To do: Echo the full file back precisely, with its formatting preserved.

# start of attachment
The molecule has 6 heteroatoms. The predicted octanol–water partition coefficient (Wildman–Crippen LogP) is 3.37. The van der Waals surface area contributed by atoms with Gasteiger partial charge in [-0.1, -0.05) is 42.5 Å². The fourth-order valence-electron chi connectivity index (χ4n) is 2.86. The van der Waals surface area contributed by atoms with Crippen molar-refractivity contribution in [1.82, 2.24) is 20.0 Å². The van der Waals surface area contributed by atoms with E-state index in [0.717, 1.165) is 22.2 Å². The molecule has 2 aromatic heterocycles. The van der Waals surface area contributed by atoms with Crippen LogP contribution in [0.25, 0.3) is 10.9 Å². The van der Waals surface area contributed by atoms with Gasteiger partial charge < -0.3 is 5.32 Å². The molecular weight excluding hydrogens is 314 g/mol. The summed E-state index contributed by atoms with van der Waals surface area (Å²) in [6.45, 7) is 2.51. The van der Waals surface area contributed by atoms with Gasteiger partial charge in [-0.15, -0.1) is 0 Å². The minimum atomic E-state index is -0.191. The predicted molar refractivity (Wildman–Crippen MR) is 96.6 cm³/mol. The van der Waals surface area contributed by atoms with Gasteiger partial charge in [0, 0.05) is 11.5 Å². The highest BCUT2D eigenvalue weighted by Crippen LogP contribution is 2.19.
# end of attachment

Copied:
The molecule has 6 heteroatoms. The predicted octanol–water partition coefficient (Wildman–Crippen LogP) is 3.37. The van der Waals surface area contributed by atoms with Gasteiger partial charge in [-0.1, -0.05) is 42.5 Å². The fourth-order valence-electron chi connectivity index (χ4n) is 2.86. The van der Waals surface area contributed by atoms with Crippen molar-refractivity contribution in [1.82, 2.24) is 20.0 Å². The van der Waals surface area contributed by atoms with E-state index in [0.717, 1.165) is 22.2 Å². The molecule has 2 aromatic heterocycles. The van der Waals surface area contributed by atoms with Crippen LogP contribution in [0.25, 0.3) is 10.9 Å². The van der Waals surface area contributed by atoms with Gasteiger partial charge < -0.3 is 5.32 Å². The molecular weight excluding hydrogens is 314 g/mol. The summed E-state index contributed by atoms with van der Waals surface area (Å²) in [6.45, 7) is 2.51. The van der Waals surface area contributed by atoms with Gasteiger partial charge in [-0.15, -0.1) is 0 Å². The minimum atomic E-state index is -0.191. The predicted molar refractivity (Wildman–Crippen MR) is 96.6 cm³/mol. The van der Waals surface area contributed by atoms with Gasteiger partial charge in [0, 0.05) is 11.5 Å². The highest BCUT2D eigenvalue weighted by Crippen LogP contribution is 2.19.